The most popular destination country so far for new entrepreneurs has been Spain, which received 764 new entrepreneurs, followed by Italy, the UK, Germany and Belgium.
Stays last between one and sixth months, although it is possible to split the time into several slots over 12 months, providing flexibility. The program provides financial support for subsistence and travel to aspiring entrepreneurs. This comes in the form of a monthly grant, between $605 to $1,250, depending on the country.
The exchange helps aspiring entrepreneurs develop the skills to establish and run their own small company. This is particularly important in the context of Europe’s slowdown in entrepreneurship, with people still reeling from the financial crisis. There was a 5% drop in overall business creation in Europe from 2009-2011, and given this backdrop, the program has had strong results. A third of the potential entrepreneurs who participated have created their own business after the program, and over half said that the exchange had a positive impact on the start of their company.
Both hosts and new businesses benefitted from the fresh perspective their exchange partners offered. Participants’ business growth has been above average for Europe. After the exchange, 61% of new entrepreneurs and 54% of hosts increased turnover and 56% of hosts and 30% of new entrepreneurs hired more staff.
Participants also benefit from the opportunity to gain inside perspective on new markets and develop their ability to attract new clients from other countries and cultures. Almost two-thirds of host entrepreneurs, significantly above the European average, have extended operations to new national markets after the program, with a quarter operating in the country of the visiting entrepreneur. Half the new entrepreneurs found a partner to sell products/services to or to purchase from during the stay.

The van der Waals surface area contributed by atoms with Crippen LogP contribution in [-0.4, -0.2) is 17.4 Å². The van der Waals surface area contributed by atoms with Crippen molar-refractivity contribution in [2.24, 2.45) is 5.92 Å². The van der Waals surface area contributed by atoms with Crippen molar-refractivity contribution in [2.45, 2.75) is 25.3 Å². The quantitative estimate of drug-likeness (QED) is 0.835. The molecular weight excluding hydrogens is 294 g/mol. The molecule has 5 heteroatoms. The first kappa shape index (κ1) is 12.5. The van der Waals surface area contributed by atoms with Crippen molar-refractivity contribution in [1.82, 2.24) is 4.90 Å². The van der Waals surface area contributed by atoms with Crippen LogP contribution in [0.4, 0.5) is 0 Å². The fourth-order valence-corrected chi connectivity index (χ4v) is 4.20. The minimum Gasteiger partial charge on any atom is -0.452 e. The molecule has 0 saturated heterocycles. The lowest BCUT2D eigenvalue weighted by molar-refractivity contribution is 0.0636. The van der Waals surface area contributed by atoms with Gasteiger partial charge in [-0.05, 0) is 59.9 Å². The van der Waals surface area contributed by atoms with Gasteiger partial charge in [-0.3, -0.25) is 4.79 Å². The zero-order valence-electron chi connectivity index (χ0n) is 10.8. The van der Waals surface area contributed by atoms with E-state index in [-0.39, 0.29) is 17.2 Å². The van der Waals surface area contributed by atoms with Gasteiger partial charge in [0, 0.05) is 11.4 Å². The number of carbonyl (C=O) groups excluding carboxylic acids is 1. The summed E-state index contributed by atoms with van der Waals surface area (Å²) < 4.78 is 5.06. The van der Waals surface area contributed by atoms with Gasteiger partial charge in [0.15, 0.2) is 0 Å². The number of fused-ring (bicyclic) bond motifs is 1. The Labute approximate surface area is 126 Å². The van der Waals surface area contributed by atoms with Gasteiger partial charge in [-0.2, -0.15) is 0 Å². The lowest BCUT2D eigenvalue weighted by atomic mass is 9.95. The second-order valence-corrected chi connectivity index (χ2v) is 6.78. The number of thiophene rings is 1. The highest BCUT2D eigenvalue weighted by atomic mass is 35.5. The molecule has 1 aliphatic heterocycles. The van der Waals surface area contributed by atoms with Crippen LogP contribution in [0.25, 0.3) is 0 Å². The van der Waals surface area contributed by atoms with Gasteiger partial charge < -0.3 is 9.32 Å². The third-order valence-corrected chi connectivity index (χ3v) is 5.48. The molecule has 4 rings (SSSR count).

So far, cooperation has taken place in all sectors. However, the most popular have been advertising and promotion, education and training, and architecture and construction services.
The program was created within the framework of the Small Business Act for Europe which considers the exchange a key contribution to creating an environment in which entrepreneurship is rewarded and can thrive. It is also a key part of the Entrepreneurship 2020 Action Plan, which aims to reignite entrepreneurial spirit in Europe and support new businesses. The program is funded in the current period under the EU’s Cooperation for Small and Medium-sized Enterprises (COSME) scheme. About $63 million has been allocated for 2014-2020, which will fund around 10,000 exchanges.
There is interest in expanding the scope of the programme beyond Europe and there is a plan to build a network of former participants. These plans may face hurdles, as the issue of visas would need to be addressed outside of the European free movement area. There would also be a need to identify the new local Intermediary Organisations – such as national Chambers of Commerce and nonprofits in the sector – required to facilitate the application process. Currently there are 174 Intermediary Organisations across 30 of the 37 participating countries.